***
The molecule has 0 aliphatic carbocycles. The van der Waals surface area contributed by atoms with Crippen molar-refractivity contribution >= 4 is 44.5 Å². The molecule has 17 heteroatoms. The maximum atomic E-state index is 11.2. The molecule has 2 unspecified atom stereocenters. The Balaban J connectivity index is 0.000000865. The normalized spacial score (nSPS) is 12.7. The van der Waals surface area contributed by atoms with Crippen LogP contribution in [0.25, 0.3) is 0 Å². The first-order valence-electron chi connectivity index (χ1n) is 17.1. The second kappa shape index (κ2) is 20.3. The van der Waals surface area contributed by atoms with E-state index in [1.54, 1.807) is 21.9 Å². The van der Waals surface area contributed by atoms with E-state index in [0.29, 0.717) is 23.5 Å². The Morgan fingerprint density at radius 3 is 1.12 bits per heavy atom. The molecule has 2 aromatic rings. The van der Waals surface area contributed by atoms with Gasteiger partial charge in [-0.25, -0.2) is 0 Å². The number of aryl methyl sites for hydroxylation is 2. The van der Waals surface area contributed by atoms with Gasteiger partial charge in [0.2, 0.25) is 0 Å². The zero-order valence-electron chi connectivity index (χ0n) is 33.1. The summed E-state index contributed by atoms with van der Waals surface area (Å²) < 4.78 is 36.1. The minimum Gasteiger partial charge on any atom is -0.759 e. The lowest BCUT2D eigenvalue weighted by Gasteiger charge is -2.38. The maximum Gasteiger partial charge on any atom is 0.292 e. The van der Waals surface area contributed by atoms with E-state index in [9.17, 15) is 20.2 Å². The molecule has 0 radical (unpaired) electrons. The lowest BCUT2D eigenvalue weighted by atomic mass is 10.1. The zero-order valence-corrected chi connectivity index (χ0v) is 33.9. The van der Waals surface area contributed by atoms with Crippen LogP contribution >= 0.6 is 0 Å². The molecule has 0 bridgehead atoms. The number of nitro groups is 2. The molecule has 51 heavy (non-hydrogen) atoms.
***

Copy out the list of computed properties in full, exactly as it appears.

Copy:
The molecule has 0 aliphatic carbocycles. The van der Waals surface area contributed by atoms with Crippen molar-refractivity contribution >= 4 is 44.5 Å². The molecule has 17 heteroatoms. The maximum atomic E-state index is 11.2. The molecule has 2 unspecified atom stereocenters. The Balaban J connectivity index is 0.000000865. The normalized spacial score (nSPS) is 12.7. The van der Waals surface area contributed by atoms with Crippen LogP contribution in [0.25, 0.3) is 0 Å². The first-order valence-electron chi connectivity index (χ1n) is 17.1. The second kappa shape index (κ2) is 20.3. The van der Waals surface area contributed by atoms with E-state index in [1.54, 1.807) is 21.9 Å². The van der Waals surface area contributed by atoms with E-state index in [0.29, 0.717) is 23.5 Å². The Morgan fingerprint density at radius 3 is 1.12 bits per heavy atom. The molecule has 2 aromatic rings. The van der Waals surface area contributed by atoms with Gasteiger partial charge in [-0.25, -0.2) is 0 Å². The number of aryl methyl sites for hydroxylation is 2. The van der Waals surface area contributed by atoms with Gasteiger partial charge in [0.2, 0.25) is 0 Å². The zero-order valence-electron chi connectivity index (χ0n) is 33.1. The summed E-state index contributed by atoms with van der Waals surface area (Å²) < 4.78 is 36.1. The minimum Gasteiger partial charge on any atom is -0.759 e. The lowest BCUT2D eigenvalue weighted by Gasteiger charge is -2.38. The maximum Gasteiger partial charge on any atom is 0.292 e. The van der Waals surface area contributed by atoms with E-state index in [9.17, 15) is 20.2 Å². The molecule has 0 radical (unpaired) electrons. The lowest BCUT2D eigenvalue weighted by atomic mass is 10.1. The zero-order valence-corrected chi connectivity index (χ0v) is 33.9. The van der Waals surface area contributed by atoms with Crippen LogP contribution >= 0.6 is 0 Å². The molecule has 0 bridgehead atoms. The number of nitro groups is 2. The molecule has 51 heavy (non-hydrogen) atoms.